Jonathan Creek filming at night to save money
Alan Davies has revealed 'Jonathan Creek' bosses have taken to filming more scenes at night to save money following budget cuts
'Jonathan Creek' bosses have been filming the show in the dark to save money.
Alan Davies - who has taken a pay cut to continue portraying the titular detective - revealed the product budget to make the BBC One drama's forthcoming three episodes, which will be broadcast this autumn, has been slashed so much compared to its debut in 1997 he fears for the series' future.
He said: "The budgets on Creek are really squeezed. One of the films we made recently was set in a country house and [show creator] David Renwick had to write into the script that the house had been mothballed while a family was away overseas.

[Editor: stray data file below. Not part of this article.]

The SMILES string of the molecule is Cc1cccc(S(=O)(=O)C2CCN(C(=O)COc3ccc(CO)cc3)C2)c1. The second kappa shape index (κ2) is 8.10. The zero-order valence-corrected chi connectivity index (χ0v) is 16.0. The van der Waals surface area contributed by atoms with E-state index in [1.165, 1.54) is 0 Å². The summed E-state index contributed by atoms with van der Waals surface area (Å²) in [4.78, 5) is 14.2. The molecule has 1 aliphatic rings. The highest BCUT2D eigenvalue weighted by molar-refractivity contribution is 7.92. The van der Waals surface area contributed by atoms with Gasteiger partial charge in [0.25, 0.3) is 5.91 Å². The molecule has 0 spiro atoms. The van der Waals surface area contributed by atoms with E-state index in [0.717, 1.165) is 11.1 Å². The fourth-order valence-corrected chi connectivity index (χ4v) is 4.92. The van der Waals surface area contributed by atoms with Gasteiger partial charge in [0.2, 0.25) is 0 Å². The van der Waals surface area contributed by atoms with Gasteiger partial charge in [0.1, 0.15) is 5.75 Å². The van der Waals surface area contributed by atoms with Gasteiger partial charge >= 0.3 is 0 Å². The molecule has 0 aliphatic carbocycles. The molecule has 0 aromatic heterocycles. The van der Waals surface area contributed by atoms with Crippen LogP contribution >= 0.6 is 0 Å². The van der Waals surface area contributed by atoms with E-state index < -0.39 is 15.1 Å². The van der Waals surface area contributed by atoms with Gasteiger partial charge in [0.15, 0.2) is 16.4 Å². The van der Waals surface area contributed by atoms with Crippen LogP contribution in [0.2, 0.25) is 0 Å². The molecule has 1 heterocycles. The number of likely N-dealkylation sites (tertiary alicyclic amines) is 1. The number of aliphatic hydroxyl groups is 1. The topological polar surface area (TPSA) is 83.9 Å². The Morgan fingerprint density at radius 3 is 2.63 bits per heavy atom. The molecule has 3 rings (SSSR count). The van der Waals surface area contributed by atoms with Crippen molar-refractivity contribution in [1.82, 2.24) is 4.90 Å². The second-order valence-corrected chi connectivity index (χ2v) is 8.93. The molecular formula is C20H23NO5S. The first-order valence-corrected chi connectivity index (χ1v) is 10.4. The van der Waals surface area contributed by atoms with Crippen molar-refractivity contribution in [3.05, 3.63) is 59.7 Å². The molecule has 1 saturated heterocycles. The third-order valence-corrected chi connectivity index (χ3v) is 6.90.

"That meant the design department didn't have to decorate any rooms. We could put sheets on furniture.
"Or we do lots of scenes at night so it's in the dark and the viewer can't see we haven't had the money to dress it.
"The design department is amazing and they have to work with a smaller and smaller budget."
The series used to see Jonathan living alone in a windmill but the unusual abode has been axed from the programme because it is too expensive.
He added to The Sun newspaper: "People say, 'Where is the windmill? Why doesn't he live in the windmill?' The character's life has changed, he's married and lives in a house now.
"But the fact is that when we did the show in the 1990s, we hired a windmill for a week, put sets on three different floors and created an iconic home for this character.
"It's the iconic image of the show, Creek in his windmill, the lonely, strange man.
"People loved it and it was a brilliant idea and the design department executed it excellently.
"But it's out of the question now to do that. We can't afford to do that and it does make a difference."